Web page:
Hedge fund billionaire and Robin Hood Foundation founder Paul Tudor Jones is hoping to address growing income inequality in the U.S. by rating companies for their "corporate justness," the New York Times reports.
Jones is among a small group of billionaires who have inveighed against the widening wealth gap and endorsed changes to a tax loophole benefiting hedge fund managers and private equity investors that would, among other things, raise their own taxes. Arguing that income inequality is driven in part by "shareholder hegemony," the principle that companies should focus on maximizing their profits and return as much of that profit as possible to shareholders, Jones is calling on companies to make social responsibility as much a priority as profits and share price.
To that end, JUST Capital, the nonprofit organization Jones co-founded in 2013 with spiritual self-help author Deepak Chopra, plans to publish, in the new year, a "corporate justness" ranking of the top one thousand publicly traded companies. The rankings, which will be made available for free, will be based on a scale derived from a survey of forty-three thousand Americans conducted earlier this year to determine what people value most in a company — employee pay and benefits, employee satisfaction, product benefit or harm, its human rights record, its governance and profitability, its environmental impact, customer satisfaction and value, its community relations and charitable giving, corporate ethics and honesty, and job creation (in descending order). The idea, according to the Times, is to reward companies that offer better pay, boast happier workplaces, and demonstrate a commitment to transparency, while shaming others to follow suit. While Jones's hedge fund, and thousands of others, will be exempt from scrutiny because they're not publicly traded, Jones himself has taken a small step in the direction of greater "corporate justness" by conducting a comprehensive review of salaries at his firm and raising the wages of subcontractors who were paid less than $10.50 an hour.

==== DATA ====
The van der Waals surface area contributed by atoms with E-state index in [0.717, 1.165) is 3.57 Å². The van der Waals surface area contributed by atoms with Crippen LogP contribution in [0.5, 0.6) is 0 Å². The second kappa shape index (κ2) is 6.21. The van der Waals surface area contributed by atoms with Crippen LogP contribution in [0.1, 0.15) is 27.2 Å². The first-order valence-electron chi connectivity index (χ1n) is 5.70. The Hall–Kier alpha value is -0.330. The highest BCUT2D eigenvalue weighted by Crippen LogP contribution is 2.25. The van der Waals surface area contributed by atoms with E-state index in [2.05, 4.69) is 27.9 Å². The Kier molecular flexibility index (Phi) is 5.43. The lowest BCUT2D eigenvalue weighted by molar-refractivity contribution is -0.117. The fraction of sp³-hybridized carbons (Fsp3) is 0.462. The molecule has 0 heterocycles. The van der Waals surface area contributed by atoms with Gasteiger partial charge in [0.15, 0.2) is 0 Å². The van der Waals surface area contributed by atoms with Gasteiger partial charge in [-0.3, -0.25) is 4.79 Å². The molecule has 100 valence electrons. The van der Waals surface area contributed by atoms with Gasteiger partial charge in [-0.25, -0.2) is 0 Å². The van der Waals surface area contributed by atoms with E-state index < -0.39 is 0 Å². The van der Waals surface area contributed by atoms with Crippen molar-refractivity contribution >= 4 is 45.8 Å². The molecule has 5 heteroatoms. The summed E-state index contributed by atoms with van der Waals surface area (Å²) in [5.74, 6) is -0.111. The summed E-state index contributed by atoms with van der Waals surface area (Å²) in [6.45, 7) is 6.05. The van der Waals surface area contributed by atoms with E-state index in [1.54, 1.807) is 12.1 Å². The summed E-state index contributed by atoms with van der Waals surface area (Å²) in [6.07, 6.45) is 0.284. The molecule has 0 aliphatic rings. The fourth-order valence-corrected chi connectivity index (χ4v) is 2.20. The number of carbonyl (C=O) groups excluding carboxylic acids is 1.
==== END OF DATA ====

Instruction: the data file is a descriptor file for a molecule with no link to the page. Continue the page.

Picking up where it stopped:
Not all economists agree that shining a spotlight on corporate behavior will help narrow the growing wealth gap, however. Sam Wilkin, author of Wealth Secrets of the One Percent, told the Times that income inequality was driven not just by bloated executive compensation or the single-minded pursuit of profit, but also by a two-tier economy in which knowledge-intensive industries such as technology, finance, and health care have soared to new heights of profitability while leaving older, more traditional industries behind.
Still, when asked at a conference earlier this year whether he was the best messenger to preach a message of corporate altruism, Jones replied that he had been thinking about how to reimagine capitalism ever since hearing about the Giving Pledge — a commitment by billionaires to direct at least half their wealth to philanthropy. "What's the purpose of accumulating all [that] money," Jones added, "when I'm just going to give it back to the people I conceivably took it from?"